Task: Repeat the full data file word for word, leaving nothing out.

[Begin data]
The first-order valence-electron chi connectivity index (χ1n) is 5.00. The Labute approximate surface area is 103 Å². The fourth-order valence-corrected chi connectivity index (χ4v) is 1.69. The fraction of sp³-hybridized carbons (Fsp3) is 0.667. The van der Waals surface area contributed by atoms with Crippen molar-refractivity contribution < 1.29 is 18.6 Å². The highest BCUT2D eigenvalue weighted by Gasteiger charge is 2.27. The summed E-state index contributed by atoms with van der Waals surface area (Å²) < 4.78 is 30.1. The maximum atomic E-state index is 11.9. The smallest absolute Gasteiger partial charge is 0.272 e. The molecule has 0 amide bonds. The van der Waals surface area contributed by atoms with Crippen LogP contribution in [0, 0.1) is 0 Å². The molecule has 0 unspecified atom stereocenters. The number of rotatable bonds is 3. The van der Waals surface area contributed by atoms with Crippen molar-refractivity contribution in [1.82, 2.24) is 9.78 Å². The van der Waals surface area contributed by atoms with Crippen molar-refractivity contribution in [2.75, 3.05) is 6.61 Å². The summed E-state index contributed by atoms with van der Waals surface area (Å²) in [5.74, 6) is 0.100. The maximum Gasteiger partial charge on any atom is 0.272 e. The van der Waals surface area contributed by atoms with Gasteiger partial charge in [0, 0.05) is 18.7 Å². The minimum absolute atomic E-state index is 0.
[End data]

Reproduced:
The first-order valence-electron chi connectivity index (χ1n) is 5.00. The Labute approximate surface area is 103 Å². The fourth-order valence-corrected chi connectivity index (χ4v) is 1.69. The fraction of sp³-hybridized carbons (Fsp3) is 0.667. The van der Waals surface area contributed by atoms with Crippen molar-refractivity contribution < 1.29 is 18.6 Å². The highest BCUT2D eigenvalue weighted by Gasteiger charge is 2.27. The summed E-state index contributed by atoms with van der Waals surface area (Å²) < 4.78 is 30.1. The maximum atomic E-state index is 11.9. The smallest absolute Gasteiger partial charge is 0.272 e. The molecule has 0 amide bonds. The van der Waals surface area contributed by atoms with Crippen LogP contribution in [0, 0.1) is 0 Å². The molecule has 0 unspecified atom stereocenters. The number of rotatable bonds is 3. The van der Waals surface area contributed by atoms with Crippen molar-refractivity contribution in [1.82, 2.24) is 9.78 Å². The van der Waals surface area contributed by atoms with Crippen molar-refractivity contribution in [2.75, 3.05) is 6.61 Å². The summed E-state index contributed by atoms with van der Waals surface area (Å²) in [5.74, 6) is 0.100. The maximum Gasteiger partial charge on any atom is 0.272 e. The van der Waals surface area contributed by atoms with Gasteiger partial charge in [0, 0.05) is 18.7 Å². The minimum absolute atomic E-state index is 0.